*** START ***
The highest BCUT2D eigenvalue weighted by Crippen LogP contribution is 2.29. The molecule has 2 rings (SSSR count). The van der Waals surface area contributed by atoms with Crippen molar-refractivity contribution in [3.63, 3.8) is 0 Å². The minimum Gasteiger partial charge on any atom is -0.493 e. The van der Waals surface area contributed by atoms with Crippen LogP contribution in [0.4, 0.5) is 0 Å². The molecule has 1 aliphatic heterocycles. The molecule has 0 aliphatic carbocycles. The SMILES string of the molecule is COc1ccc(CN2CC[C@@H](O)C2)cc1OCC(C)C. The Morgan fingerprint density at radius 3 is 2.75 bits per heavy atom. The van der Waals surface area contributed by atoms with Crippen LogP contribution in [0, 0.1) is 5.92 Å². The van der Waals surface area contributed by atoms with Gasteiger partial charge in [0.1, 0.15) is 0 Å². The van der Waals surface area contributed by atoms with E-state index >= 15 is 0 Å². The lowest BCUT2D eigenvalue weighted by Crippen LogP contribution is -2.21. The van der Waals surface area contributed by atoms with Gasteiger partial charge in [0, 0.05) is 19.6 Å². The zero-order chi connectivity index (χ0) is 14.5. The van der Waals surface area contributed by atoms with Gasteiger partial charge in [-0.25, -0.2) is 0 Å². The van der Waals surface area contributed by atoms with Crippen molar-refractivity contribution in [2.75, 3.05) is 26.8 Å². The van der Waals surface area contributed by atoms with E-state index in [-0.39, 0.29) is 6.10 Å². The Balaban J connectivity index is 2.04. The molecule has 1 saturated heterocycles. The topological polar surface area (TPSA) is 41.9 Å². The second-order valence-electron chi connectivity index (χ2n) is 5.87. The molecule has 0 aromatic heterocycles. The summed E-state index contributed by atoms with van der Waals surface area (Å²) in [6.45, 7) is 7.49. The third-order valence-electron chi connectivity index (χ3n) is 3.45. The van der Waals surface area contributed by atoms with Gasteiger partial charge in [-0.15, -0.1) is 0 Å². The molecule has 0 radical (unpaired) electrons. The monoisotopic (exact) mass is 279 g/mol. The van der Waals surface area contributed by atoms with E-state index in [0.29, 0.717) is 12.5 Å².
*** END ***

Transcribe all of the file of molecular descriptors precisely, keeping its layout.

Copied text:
The highest BCUT2D eigenvalue weighted by Crippen LogP contribution is 2.29. The molecule has 2 rings (SSSR count). The van der Waals surface area contributed by atoms with Crippen molar-refractivity contribution in [3.63, 3.8) is 0 Å². The minimum Gasteiger partial charge on any atom is -0.493 e. The van der Waals surface area contributed by atoms with Crippen LogP contribution in [0.4, 0.5) is 0 Å². The molecule has 1 aliphatic heterocycles. The molecule has 0 aliphatic carbocycles. The SMILES string of the molecule is COc1ccc(CN2CC[C@@H](O)C2)cc1OCC(C)C. The Morgan fingerprint density at radius 3 is 2.75 bits per heavy atom. The van der Waals surface area contributed by atoms with Crippen LogP contribution in [0, 0.1) is 5.92 Å². The van der Waals surface area contributed by atoms with Gasteiger partial charge in [0.1, 0.15) is 0 Å². The van der Waals surface area contributed by atoms with E-state index >= 15 is 0 Å². The lowest BCUT2D eigenvalue weighted by Crippen LogP contribution is -2.21. The van der Waals surface area contributed by atoms with Gasteiger partial charge in [0, 0.05) is 19.6 Å². The zero-order chi connectivity index (χ0) is 14.5. The van der Waals surface area contributed by atoms with Gasteiger partial charge in [-0.25, -0.2) is 0 Å². The van der Waals surface area contributed by atoms with Crippen molar-refractivity contribution in [2.75, 3.05) is 26.8 Å². The van der Waals surface area contributed by atoms with E-state index in [-0.39, 0.29) is 6.10 Å². The Balaban J connectivity index is 2.04. The molecule has 1 saturated heterocycles. The topological polar surface area (TPSA) is 41.9 Å². The second-order valence-electron chi connectivity index (χ2n) is 5.87. The molecule has 0 aromatic heterocycles. The summed E-state index contributed by atoms with van der Waals surface area (Å²) in [6.45, 7) is 7.49. The third-order valence-electron chi connectivity index (χ3n) is 3.45. The van der Waals surface area contributed by atoms with Gasteiger partial charge in [-0.15, -0.1) is 0 Å². The molecule has 0 radical (unpaired) electrons. The monoisotopic (exact) mass is 279 g/mol. The van der Waals surface area contributed by atoms with E-state index in [0.29, 0.717) is 12.5 Å².